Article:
'Hour of Code': Bend students learn programming

Global initiative teaches computer science

Bend school joins 'Hour of Code'

BEND, Ore. - Trinity Lutheran fifth-grader Aidan Ramsthel is learning how to program.

"I'm trying to get the angry bird to go around corners and get the pig," he said  Tuesday.

Aidan and the rest of his classmates are taking an hour out of their day to code, using the popular game "Angry Birds."

"Uou can hit reset or run program again and it will go to find the pig," said one student.

"Figuring it all out -- that's the fun part," said another.

The concept? Don't just download the latest app -- help design it.

"It's something that they're familiar with in the games, but this gives them the opportunity to see that they don't have to be scared to try it," said Trinity Lutheran Principal Hanne Krause.

It's all part of "Hour of Code" -- a worldwide campaign aiming to engage students in computer science and programming.

By dragging and dropping blocks of code to create simple games, stories and animations,  students can learn the connection between symbols and actions.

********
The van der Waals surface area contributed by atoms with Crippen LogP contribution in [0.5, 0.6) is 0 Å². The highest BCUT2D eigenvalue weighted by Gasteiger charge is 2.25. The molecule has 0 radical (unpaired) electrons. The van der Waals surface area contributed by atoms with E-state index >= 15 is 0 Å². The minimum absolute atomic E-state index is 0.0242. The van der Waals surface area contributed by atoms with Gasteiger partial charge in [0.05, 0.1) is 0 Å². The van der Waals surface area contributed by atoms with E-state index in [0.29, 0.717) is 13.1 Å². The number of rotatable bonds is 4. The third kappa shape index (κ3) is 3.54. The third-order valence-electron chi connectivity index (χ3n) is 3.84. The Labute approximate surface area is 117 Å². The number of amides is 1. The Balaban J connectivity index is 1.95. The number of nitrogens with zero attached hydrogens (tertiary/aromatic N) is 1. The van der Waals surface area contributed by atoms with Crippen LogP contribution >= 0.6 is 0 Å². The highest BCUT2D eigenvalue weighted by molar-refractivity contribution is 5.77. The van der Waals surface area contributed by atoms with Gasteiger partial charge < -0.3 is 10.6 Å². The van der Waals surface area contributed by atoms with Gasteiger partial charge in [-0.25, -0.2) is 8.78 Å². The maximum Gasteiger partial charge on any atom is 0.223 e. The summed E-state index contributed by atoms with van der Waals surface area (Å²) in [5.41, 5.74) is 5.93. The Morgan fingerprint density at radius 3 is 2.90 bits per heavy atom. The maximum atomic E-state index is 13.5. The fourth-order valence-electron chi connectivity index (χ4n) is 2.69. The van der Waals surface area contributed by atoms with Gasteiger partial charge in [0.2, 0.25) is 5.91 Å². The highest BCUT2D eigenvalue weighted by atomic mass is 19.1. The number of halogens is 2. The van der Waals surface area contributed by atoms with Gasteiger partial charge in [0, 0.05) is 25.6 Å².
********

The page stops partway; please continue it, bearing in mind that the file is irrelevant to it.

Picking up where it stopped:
"It's really cool actually that the computer can tell what you're doing," Ramsthel said.

It's not only the students doing the learning.

"The roles are reversed, where they are the teacher and I am the student. And I feel that that really empowers them in the learning process," said fifth-grade teacher Debbie Valentine.

Though the students are engaged, the country is facing a tech job crunch.

In fact, the Bureau of Labor estimates the U.S. is adding nearly 140,000 computing jobs every year. But only 40,000 college students graduate with a computer science degree.

Scot Bayless is the president of Play Habit in Bend, a computer programming company that designs video games.

He says it's about changing the way you think.

"The doors are starting to open, and kids are getting exposed to things that maybe they weren't exposed to before," Bayless said. "It has more to do with how you think than a specific academic configuration. That's the power of computers."

Learning these skills isn't just preparing students for the workforce. It's preparing them for life.

"It will be exciting to see which one of my students goes into programming or maybe this will spark some interest for their future and their education," Valentine said.

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And a Microsoft Research Connections official is visiting Culver and Redmond schools for coding projects. Read about it at:

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